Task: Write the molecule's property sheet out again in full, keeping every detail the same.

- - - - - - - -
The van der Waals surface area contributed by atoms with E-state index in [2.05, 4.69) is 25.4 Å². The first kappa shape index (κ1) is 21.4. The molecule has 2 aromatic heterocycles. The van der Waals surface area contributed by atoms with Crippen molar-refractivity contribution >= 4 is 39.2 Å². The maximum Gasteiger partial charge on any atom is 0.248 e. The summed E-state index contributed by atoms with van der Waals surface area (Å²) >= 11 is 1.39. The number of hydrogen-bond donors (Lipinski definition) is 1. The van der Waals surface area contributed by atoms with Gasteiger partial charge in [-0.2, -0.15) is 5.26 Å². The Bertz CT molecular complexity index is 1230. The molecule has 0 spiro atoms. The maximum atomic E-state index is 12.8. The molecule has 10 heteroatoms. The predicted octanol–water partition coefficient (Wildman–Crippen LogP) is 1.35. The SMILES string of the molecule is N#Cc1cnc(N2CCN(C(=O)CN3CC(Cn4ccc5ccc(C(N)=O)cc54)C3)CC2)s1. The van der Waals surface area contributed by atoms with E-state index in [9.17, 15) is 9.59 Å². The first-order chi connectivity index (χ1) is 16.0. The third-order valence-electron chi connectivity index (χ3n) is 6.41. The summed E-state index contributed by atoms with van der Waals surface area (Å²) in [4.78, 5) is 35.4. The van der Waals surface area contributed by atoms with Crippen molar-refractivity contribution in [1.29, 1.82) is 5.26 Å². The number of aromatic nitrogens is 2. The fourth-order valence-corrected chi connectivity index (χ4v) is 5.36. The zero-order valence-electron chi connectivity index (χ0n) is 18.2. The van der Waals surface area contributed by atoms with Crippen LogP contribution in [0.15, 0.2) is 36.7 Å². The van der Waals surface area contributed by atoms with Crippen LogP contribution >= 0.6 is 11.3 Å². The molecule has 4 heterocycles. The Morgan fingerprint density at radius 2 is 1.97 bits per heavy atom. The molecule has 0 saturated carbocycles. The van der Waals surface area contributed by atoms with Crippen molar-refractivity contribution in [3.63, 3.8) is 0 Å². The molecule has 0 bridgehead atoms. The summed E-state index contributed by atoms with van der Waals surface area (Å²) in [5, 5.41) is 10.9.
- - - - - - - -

The van der Waals surface area contributed by atoms with E-state index in [2.05, 4.69) is 25.4 Å². The first kappa shape index (κ1) is 21.4. The molecule has 2 aromatic heterocycles. The van der Waals surface area contributed by atoms with Crippen molar-refractivity contribution >= 4 is 39.2 Å². The maximum Gasteiger partial charge on any atom is 0.248 e. The summed E-state index contributed by atoms with van der Waals surface area (Å²) >= 11 is 1.39. The number of hydrogen-bond donors (Lipinski definition) is 1. The van der Waals surface area contributed by atoms with Gasteiger partial charge in [-0.2, -0.15) is 5.26 Å². The Bertz CT molecular complexity index is 1230. The molecule has 0 spiro atoms. The maximum atomic E-state index is 12.8. The molecule has 10 heteroatoms. The predicted octanol–water partition coefficient (Wildman–Crippen LogP) is 1.35. The SMILES string of the molecule is N#Cc1cnc(N2CCN(C(=O)CN3CC(Cn4ccc5ccc(C(N)=O)cc54)C3)CC2)s1. The van der Waals surface area contributed by atoms with E-state index in [9.17, 15) is 9.59 Å². The first-order chi connectivity index (χ1) is 16.0. The third-order valence-electron chi connectivity index (χ3n) is 6.41. The summed E-state index contributed by atoms with van der Waals surface area (Å²) in [4.78, 5) is 35.4. The van der Waals surface area contributed by atoms with Crippen molar-refractivity contribution in [1.29, 1.82) is 5.26 Å². The number of aromatic nitrogens is 2. The fourth-order valence-corrected chi connectivity index (χ4v) is 5.36. The zero-order valence-electron chi connectivity index (χ0n) is 18.2. The van der Waals surface area contributed by atoms with Crippen LogP contribution in [0.15, 0.2) is 36.7 Å². The van der Waals surface area contributed by atoms with Crippen LogP contribution >= 0.6 is 11.3 Å². The molecule has 4 heterocycles. The Morgan fingerprint density at radius 2 is 1.97 bits per heavy atom. The molecule has 0 saturated carbocycles. The van der Waals surface area contributed by atoms with Crippen molar-refractivity contribution in [3.63, 3.8) is 0 Å². The molecule has 0 bridgehead atoms. The summed E-state index contributed by atoms with van der Waals surface area (Å²) in [5, 5.41) is 10.9.